Washington state has not found any definitive cases of young people who’ve experienced myocarditis or pericarditis caused by COVID-19 vaccines, according to state Department of Health officials.
The DOH said earlier this week that it was investigating a small number of cases in which patients reported post-vaccination symptoms of heart inflammation. But so far, none of these cases have been linked to the vaccine, said Dr. Scott Lindquist, the state’s epidemiologist for communicable diseases, at a weekly news briefing Wednesday.
State health officials have asked for assistance from the U.S. Centers for Disease Control and Prevention, which is conducting its own investigation into reports of heart inflammation following vaccination.
Myocarditis and pericarditis are inflammations of the heart muscle and the membrane sac around the heart, usually caused by viral infections, Lindquist said. Symptoms include chest pain, abnormal heartbeat and shortness of breath.
Health care providers in Washington, Idaho and Oregon have been notified about this issue so they can be ready to quickly identify symptoms if more cases occur, DOH said in a statement this week.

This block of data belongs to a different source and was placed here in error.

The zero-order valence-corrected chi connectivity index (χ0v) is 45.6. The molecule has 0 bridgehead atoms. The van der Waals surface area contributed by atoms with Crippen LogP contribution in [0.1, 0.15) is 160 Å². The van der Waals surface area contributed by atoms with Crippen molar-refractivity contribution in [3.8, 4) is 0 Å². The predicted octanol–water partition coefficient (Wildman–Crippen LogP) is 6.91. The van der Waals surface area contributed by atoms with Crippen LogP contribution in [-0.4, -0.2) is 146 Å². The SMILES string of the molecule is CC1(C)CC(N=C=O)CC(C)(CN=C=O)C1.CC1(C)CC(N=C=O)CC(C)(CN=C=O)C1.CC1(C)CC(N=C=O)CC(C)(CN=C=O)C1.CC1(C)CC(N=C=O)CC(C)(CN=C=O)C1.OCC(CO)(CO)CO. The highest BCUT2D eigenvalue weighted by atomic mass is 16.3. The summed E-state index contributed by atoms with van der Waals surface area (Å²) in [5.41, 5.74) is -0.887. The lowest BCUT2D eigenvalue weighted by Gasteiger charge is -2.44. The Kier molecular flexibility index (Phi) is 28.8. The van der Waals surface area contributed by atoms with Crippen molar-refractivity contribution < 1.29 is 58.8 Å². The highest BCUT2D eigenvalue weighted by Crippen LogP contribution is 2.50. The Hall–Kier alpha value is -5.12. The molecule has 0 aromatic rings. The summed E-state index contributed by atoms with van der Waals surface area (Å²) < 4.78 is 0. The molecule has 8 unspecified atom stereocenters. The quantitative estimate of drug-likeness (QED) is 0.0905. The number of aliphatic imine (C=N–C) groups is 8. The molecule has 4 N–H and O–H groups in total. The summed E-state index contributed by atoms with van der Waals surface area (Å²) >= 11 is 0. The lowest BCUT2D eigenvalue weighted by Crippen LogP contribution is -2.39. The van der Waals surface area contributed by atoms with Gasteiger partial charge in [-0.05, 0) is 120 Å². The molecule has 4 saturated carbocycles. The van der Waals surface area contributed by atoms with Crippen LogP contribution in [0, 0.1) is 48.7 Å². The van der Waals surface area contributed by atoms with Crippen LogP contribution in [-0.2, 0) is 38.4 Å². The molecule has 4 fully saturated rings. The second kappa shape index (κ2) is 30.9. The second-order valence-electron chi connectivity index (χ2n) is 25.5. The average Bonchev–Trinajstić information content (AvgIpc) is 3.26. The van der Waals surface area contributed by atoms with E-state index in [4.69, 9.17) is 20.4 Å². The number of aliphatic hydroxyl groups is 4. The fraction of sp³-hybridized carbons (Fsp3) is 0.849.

According to the CDC’s COVID-19 Vaccine Safety Technical Work Group, which has been reviewing vaccine safety data regularly since the onset of vaccinations in the United States, a very small number of teenagers and young adults may have experienced heart problems after receiving COVID-19 vaccines. Most cases were mild, the group reported, and the CDC is still following up on them. Still, the group determined that information about myocarditis should be shared with medical providers.
The work group’s statement said there had been “relatively few” instances of the condition — rates of myocarditis after vaccination were the same as expected baseline rates — and that the reported cases may not have been related to vaccines.